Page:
Chinwe heads the research unit Sustainable Land Management, at the Institute of Geography, University of Bern, Switzerland. She has long-term experience in research on land management practices, land use and natural resources-based livelihoods, their interactions with social and ecological processes, the implications for reducing vulnerability, building resilience and enhancing sustainability. She has worked on topics such as drought and food security, CA and CSA practices, post-harvest management, adaptation to climate change as well as on local water resources management. Her research work has involved case studies in Switzerland, Kenya, Tanzania, Senegal and Nigeria.

Felix Kalaba – Lecturer at Copperbelt University (Zambia)

Felix lectures at Copperbelt University in Zambia and is a CCCEP visiting researcher whose research explores ecosystems services and rural livelihoods. Felix is interested in understanding the factors that influence the adoption of CA technologies and linking sustainable utilisation or management of natural resources with rural livelihood improvement. Felix other research interests include ecosystems services and human welfare, agroforestry systems, and social–ecological interactions, carbon storage and carbon dynamics in woodlands.

Christian Thierfelder - CIMMYT Cropping Systems Agronomist specializing in CA

Christian Thierfelder is a Senior Cropping Systems Agronomist specializing in Conservation Agriculture (CA) systems research with CIMMYT. He is based in Harare, Zimbabwe and covers the whole southern African region. He trained as a Soil Scientist at the Christian-Albrechts-University of Kiel, Germany and did his PhD-project with the International Centre for Tropical Agriculture (CIAT) on soil conservation in Cali, Colombia. He received his PhD with the University of Hohenheim, Germany in 2003. Since 2004, he has been involved in a number of CA related projects led by CIMMYT in Malawi, Mozambique, Zambia, Zimbabwe and Namibia. He has conducted applied and strategic research on-farm and on-station to adapt CA to the needs and environments of smallholder farmers in southern Africa. Since 2009 he has been project leader of several CA projects. He guided the research programs of 30 Bsc, MSc and PhD students, and published more than 55 research articles in peer-reviewed high-impact journals and books. 

Amos Ngwira – DARS Cropping System Agronomist

Amos has a strong interest in crop simulation modelling (DSSAT) by evaluating technologies and practices that favour adaptation to climate change through investments in productivity. He has 16 publications and has won the International Plant Nutrition Institute scholar award. Amos has worked with CIMMYT, SOFECSA and several consultancies. He is currently employed at Chitedze Research Station (DARS) and advises our CA resilience experiment.

Ivy Ligowe – DARS Agronomist specialising in soil fertility

Ivy’s research focus is the assessment of soil quality changes, nutrient use efficiency and disease and pest prevalence in maize CA cropping systems. Her current research work involves assessing integrated practices for soil fertility and climate change adaptation (including CA). Ivy has worked in collaboration CIMMYT, FAO and Total Land Care Malawi. She is a member of the Soil Health Consortium of Malawi, Conservation Agriculture Task Force and Climate Smart Agriculture National Team.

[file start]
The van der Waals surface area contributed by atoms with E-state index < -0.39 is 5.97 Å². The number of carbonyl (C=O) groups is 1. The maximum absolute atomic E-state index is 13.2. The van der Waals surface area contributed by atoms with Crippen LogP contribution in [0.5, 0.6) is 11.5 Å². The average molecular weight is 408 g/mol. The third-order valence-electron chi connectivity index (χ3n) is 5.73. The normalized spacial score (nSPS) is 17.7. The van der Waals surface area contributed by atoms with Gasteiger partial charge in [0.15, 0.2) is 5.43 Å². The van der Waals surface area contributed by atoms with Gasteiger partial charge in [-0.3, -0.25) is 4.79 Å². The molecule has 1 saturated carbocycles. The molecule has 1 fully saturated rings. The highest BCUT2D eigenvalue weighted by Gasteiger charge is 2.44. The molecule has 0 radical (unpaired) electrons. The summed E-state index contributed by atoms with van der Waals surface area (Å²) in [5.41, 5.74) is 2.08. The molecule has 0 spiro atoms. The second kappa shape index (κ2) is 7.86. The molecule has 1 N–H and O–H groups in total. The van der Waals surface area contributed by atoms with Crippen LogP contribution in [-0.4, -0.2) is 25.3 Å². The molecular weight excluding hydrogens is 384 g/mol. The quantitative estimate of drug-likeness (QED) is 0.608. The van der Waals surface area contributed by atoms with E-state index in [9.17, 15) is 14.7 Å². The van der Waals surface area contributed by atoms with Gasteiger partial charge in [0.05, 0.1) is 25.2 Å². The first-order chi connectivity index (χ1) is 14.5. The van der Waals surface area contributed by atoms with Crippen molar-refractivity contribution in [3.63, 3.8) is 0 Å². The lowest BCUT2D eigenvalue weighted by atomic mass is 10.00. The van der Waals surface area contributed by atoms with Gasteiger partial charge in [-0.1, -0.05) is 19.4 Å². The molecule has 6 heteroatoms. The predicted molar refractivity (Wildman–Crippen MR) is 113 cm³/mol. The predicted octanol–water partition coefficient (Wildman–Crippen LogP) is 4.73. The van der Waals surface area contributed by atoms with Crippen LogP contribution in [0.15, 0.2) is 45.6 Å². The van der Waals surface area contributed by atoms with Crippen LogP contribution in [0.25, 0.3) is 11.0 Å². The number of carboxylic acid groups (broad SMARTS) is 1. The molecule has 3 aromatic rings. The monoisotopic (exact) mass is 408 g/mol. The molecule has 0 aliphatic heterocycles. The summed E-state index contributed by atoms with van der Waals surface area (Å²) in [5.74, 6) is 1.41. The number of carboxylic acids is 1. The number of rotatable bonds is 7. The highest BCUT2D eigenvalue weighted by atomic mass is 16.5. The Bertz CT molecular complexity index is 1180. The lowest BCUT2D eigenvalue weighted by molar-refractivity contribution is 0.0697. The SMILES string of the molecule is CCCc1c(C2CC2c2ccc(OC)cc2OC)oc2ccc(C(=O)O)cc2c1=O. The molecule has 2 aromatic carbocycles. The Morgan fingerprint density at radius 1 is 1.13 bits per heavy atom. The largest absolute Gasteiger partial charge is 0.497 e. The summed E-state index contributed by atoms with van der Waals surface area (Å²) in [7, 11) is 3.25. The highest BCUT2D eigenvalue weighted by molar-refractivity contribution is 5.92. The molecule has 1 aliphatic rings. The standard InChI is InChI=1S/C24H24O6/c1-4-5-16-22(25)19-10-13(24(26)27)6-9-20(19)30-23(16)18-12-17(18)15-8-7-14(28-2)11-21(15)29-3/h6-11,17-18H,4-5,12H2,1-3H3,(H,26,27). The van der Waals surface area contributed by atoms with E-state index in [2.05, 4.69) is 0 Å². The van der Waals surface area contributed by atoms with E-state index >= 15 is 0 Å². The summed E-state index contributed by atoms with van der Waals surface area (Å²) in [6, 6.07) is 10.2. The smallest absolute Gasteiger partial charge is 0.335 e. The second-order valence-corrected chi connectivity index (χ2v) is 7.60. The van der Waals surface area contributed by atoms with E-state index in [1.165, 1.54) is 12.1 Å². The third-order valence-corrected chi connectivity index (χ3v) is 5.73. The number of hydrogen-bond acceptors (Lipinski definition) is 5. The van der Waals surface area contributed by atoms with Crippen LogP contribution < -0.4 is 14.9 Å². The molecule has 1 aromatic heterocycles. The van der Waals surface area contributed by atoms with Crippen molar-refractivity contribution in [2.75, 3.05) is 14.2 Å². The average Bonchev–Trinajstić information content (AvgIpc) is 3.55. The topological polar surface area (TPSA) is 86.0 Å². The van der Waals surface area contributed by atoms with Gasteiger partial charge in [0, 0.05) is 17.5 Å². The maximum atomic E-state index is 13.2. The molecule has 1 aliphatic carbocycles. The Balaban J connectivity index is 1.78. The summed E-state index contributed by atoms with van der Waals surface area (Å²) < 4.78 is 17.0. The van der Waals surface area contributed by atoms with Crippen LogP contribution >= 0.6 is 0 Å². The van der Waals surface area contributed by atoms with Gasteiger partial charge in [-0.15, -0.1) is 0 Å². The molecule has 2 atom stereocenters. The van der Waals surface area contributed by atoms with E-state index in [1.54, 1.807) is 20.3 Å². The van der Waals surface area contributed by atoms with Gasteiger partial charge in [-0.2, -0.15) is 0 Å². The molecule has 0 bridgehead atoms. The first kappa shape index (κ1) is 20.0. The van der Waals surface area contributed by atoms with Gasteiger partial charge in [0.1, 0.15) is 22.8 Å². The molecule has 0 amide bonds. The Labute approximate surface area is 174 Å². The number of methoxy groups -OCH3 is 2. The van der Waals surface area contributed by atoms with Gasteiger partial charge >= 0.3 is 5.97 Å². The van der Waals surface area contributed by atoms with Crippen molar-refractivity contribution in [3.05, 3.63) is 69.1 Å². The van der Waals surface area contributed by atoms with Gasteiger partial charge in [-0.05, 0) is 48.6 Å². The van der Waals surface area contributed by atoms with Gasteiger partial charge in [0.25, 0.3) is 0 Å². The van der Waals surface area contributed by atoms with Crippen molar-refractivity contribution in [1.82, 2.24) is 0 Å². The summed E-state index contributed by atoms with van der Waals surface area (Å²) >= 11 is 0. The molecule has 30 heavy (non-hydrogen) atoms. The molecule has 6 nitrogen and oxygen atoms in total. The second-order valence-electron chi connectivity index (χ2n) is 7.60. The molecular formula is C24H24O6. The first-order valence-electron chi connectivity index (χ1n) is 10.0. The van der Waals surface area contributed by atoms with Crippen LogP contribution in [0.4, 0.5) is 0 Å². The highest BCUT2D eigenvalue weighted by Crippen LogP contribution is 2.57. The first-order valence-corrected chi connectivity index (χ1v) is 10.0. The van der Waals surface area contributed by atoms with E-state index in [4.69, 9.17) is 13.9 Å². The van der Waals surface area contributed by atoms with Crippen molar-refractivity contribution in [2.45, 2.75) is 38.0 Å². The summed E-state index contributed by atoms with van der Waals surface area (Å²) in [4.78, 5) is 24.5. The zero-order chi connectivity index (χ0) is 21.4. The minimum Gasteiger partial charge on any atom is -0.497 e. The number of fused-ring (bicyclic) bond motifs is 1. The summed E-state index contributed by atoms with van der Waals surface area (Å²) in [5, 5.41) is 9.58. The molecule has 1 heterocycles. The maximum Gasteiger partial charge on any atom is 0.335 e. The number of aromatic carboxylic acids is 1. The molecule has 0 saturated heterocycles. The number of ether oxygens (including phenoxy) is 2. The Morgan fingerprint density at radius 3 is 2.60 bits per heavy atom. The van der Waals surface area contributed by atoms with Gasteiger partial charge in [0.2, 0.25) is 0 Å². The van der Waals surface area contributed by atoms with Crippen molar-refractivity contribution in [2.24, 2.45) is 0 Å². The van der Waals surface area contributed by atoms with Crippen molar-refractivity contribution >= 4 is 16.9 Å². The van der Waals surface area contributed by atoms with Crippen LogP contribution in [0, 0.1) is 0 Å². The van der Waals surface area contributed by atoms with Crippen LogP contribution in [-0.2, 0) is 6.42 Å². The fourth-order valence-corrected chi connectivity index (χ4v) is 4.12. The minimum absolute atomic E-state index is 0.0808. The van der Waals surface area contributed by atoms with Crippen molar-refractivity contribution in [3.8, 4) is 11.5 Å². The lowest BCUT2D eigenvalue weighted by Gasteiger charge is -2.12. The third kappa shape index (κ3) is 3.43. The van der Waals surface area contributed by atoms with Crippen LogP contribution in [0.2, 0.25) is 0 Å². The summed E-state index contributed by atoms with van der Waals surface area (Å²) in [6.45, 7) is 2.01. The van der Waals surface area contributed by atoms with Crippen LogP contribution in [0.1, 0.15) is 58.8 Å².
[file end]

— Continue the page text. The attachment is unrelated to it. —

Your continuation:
Austin Tibu – Environmental Sciences and Management Lecturer at LUANAR (Malawi)

Austin brings experience in agriculture and disaster risk management through an integrated landscape approach and he lectures on disaster risk management, land resources and integrated watershed management. Working in the Agriculture and Natural Resources Management sectors since 2003 he has participated in disaster risk assessment and response initiatives and was involved with developing interlinkages between catchment management and flood risk management in the Shire Basin. Austin was a member of the Malawi Delegation to the UNFCCC negotiations on agriculture and its vulnerability to climate change, mitigation, adaptation and LULUCF and is the national focal point for development of the Malawian Agriculture National Adaptation Plans.

Steward, P. R., A. J. Dougill, C. Thierfelder, C. M. Pittelkow, L. C. Stringer, M. Kudzala and G. E. Shackelford (2018). "The adaptive capacity of maize-based conservation agriculture systems to climate stress in tropical and subtropical environments: A meta-regression of yields." Agriculture, Ecosystems & Environment 251(Supplement C): 194-202.

Dougill, A.J., Whitfield, S., Stringer, L.C., Vincent, K., Wood, B.T., Chinseu, E.L., Steward, P., Mkwambisi, D.D. (2017). Mainstreaming Conservation Agriculture in Malawi: knowledge gaps and institutional barriers. J. of Environmental Management, 195, 25-34

Sutcliffe, C., Dougill, A.J., Quinn, C.H. (2016). Evidence and perceptions of rainfall change in Malawi: Do maize cultivar choices enhance climate change adaptation in sub-Saharan Africa? Regional Environmental Change, 16; 1215-1224 

Whitfield, S., Dougill, A.J., Dyer, J.C., Kalaba, F.K., Stringer, L.C. (2015). Critical reflection on knowledge and narratives of Conservation Agriculture. Geoforum, 60, 133-142